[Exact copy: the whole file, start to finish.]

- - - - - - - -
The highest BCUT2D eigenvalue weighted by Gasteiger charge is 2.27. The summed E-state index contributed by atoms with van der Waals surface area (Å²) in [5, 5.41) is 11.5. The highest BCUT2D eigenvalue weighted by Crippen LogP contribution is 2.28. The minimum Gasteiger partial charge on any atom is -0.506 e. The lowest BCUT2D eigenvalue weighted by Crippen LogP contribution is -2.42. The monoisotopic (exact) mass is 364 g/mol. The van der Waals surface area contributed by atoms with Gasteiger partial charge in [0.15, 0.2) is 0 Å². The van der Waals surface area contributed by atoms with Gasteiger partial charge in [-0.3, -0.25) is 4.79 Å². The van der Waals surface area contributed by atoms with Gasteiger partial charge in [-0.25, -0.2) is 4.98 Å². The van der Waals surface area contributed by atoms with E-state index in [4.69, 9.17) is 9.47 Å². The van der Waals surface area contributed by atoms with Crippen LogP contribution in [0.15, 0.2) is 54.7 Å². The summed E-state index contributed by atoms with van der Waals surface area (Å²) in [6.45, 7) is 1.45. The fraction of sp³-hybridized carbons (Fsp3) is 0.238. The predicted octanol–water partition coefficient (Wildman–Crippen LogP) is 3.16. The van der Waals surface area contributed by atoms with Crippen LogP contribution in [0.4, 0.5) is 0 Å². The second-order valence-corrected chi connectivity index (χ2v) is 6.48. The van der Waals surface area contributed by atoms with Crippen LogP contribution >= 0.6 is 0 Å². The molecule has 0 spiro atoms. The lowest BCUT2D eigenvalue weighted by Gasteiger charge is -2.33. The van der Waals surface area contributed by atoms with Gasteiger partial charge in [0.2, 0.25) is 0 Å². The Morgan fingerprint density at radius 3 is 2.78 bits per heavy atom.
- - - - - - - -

The highest BCUT2D eigenvalue weighted by Gasteiger charge is 2.27. The summed E-state index contributed by atoms with van der Waals surface area (Å²) in [5, 5.41) is 11.5. The highest BCUT2D eigenvalue weighted by Crippen LogP contribution is 2.28. The minimum Gasteiger partial charge on any atom is -0.506 e. The lowest BCUT2D eigenvalue weighted by Crippen LogP contribution is -2.42. The monoisotopic (exact) mass is 364 g/mol. The van der Waals surface area contributed by atoms with Gasteiger partial charge in [0.15, 0.2) is 0 Å². The van der Waals surface area contributed by atoms with Gasteiger partial charge in [-0.3, -0.25) is 4.79 Å². The van der Waals surface area contributed by atoms with Gasteiger partial charge in [-0.25, -0.2) is 4.98 Å². The van der Waals surface area contributed by atoms with E-state index in [4.69, 9.17) is 9.47 Å². The van der Waals surface area contributed by atoms with Crippen LogP contribution in [0.15, 0.2) is 54.7 Å². The summed E-state index contributed by atoms with van der Waals surface area (Å²) in [6.45, 7) is 1.45. The fraction of sp³-hybridized carbons (Fsp3) is 0.238. The predicted octanol–water partition coefficient (Wildman–Crippen LogP) is 3.16. The van der Waals surface area contributed by atoms with Crippen LogP contribution in [0.4, 0.5) is 0 Å². The second-order valence-corrected chi connectivity index (χ2v) is 6.48. The van der Waals surface area contributed by atoms with Crippen LogP contribution >= 0.6 is 0 Å². The molecule has 0 spiro atoms. The lowest BCUT2D eigenvalue weighted by Gasteiger charge is -2.33. The van der Waals surface area contributed by atoms with Gasteiger partial charge in [0.2, 0.25) is 0 Å². The Morgan fingerprint density at radius 3 is 2.78 bits per heavy atom.